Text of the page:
New B.C. old-growth plan another stall tactic

Wednesday, May 22, 2024

Wilderness Committee

An aerial shot of a clearcut in an old-growth forest. End of image description.
Photo: Alex Tsui

The BC NDP government promised action but is delivering another plan without interim action to safeguard threatened forests 

VICTORIA / UNCEDED lək̓ʷəŋən TERRITORY — The Wilderness Committee is frustrated and underwhelmed with the BC NDP government's latest plan for old-growth forests, which again delays meaningful changes and fails to include any new interim measures to protect the most endangered old-growth forests.

The new plan is called From Review to Action, a title the Wilderness Committee calls ironic given the focus is on previously announced measures framed as new progress as well as additional processes, reviews and panels to continue deliberating how to implement the province’s commitments on old-growth while withholding adequate protections for the most threatened stands.

“This is classic 1990’s-style ‘talk-and-log.’ The endless delays from the BC NDP are resulting in the destruction of irreplaceable forests they vowed to protect,” said Tobyn Neame, Forest Campaigner with the Wilderness Committee. “Premier David Eby promised accelerated action on old-growth, not another vague plan, and it looks like he is trying to tick a box without doing the actual work.”

In September 2020, the B.C. government released the report from its Old-Growth Strategic Review (OGSR), which made sweeping recommendations, including the immediate protection of at-risk old-growth forests. Nearly three and a half years since then, the province says it has deferred logging in more than two million hectares of old-growth forest, but provided no information on where these areas are or the length of their temporary protection.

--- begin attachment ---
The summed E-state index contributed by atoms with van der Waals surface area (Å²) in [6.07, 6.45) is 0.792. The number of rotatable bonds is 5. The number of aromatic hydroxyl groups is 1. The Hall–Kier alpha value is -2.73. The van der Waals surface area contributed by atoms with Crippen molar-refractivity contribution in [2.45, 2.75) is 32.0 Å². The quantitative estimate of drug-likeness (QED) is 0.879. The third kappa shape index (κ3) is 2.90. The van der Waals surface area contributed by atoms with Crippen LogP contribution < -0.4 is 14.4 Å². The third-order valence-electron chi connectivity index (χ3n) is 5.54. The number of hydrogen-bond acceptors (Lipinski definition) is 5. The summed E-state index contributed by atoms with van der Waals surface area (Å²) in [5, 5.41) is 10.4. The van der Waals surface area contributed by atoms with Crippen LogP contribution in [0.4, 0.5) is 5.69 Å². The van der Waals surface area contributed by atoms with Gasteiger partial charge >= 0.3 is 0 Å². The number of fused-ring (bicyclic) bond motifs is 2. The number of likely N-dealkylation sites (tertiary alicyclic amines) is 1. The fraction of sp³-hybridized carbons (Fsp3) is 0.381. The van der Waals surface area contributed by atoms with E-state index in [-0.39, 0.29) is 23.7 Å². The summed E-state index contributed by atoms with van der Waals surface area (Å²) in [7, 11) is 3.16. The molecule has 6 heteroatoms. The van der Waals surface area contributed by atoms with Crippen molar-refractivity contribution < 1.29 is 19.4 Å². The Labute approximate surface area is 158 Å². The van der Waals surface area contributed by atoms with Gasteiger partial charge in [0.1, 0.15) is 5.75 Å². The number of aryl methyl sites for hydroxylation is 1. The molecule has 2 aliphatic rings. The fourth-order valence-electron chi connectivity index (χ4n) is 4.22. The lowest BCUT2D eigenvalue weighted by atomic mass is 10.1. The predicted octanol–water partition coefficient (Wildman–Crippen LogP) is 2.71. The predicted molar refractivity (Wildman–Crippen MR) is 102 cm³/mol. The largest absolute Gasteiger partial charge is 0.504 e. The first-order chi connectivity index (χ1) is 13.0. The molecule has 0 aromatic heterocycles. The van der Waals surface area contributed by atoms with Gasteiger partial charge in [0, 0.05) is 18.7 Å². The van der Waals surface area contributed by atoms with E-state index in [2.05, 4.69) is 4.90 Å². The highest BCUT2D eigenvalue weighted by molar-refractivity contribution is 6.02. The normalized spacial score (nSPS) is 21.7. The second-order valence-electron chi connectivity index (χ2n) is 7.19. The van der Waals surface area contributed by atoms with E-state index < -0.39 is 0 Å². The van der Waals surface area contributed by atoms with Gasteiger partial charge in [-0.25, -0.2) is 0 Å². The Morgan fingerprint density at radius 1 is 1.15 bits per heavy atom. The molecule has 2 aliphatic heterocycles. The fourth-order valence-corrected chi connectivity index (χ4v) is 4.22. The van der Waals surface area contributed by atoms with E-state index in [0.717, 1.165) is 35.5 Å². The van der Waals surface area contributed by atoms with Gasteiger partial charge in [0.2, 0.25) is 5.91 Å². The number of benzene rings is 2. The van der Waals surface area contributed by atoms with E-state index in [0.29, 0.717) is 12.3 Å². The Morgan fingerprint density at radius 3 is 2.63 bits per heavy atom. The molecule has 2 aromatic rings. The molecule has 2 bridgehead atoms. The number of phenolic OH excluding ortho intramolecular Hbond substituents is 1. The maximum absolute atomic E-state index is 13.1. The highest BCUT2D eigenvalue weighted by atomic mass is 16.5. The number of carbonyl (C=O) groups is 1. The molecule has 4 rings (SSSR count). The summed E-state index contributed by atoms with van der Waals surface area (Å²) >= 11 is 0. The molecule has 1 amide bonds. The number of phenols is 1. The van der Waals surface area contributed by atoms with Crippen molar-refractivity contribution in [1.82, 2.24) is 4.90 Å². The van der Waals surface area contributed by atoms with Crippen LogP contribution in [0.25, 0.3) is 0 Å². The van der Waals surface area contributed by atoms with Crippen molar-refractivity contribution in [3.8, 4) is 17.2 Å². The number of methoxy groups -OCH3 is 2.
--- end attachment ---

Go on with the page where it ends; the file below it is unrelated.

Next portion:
Meanwhile, well over a million hectares of the most at-risk old-growth forest remains open to logging and tens of thousands of hectares have been destroyed while the government has done additional reviews and engagement processes.

The new document restates the goals set in the OGSR report and claims the recommendation for immediate action for at-risk old-growth is in “advanced implementation,” an assessment the Wilderness Committee categorically disagrees with.

Most alarmingly, the document delays the release of the final Biodiversity and Ecosystem Health Framework, a policy recommended in the OGSR and meant to prioritize wildlife and their habitat over resource extraction, from this spring until 2025.

“While the B.C. government is busy delaying action to protect biodiversity and letting species go extinct yearly, they are actively permitting destructive projects like Roberts Bank Terminal 2, clearcut logging, and new pipelines in record time,” said Lucero Gonzalez, Conservation and Policy Campaigner with the Wilderness Committee. “How much more species habitat will be lost before 2025 is a question the BC NDP government does not seem overly concerned with.”

The Wilderness Committee is highlighting that this lackluster plan and delayed biodiversity framework comes at a time when the northern spotted owl, an old-growth dependent species, stands on the brink of extinction in B.C., with just one known wild-born owl remaining in the wild.

“Far too much old-growth has already been logged when so many species, including the spotted owl, have disappeared from much of their former range,” said Joe Foy, Protected Areas Campaigner with the Wilderness Committee. “Yet even in these dire times for biodiversity, logging permits for the last remnant old-growth forests continue to be handed out by B.C., it’s a shocking dereliction of duty to future generations.”

The Wilderness Committee is calling for an urgent response from the BC NDP government, including emergency measures to prevent more old-growth forests and other biodiverse ecosystems from being lost because of these delays. These measures could include the deferral of all at-risk old-growth forests, immediate leveraging of recently announced federal and provincial conservation funding to support this and further interim measures to prevent additional loss of old-growth and critical biodiversity while long-term land use plans are developed.

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For more information, please contact:

Tobyn Neame | Forest Campaigner


Lucero Gonzalez | Conservation and Policy Campaigner


Joe Foy | Protected Areas Campaigner


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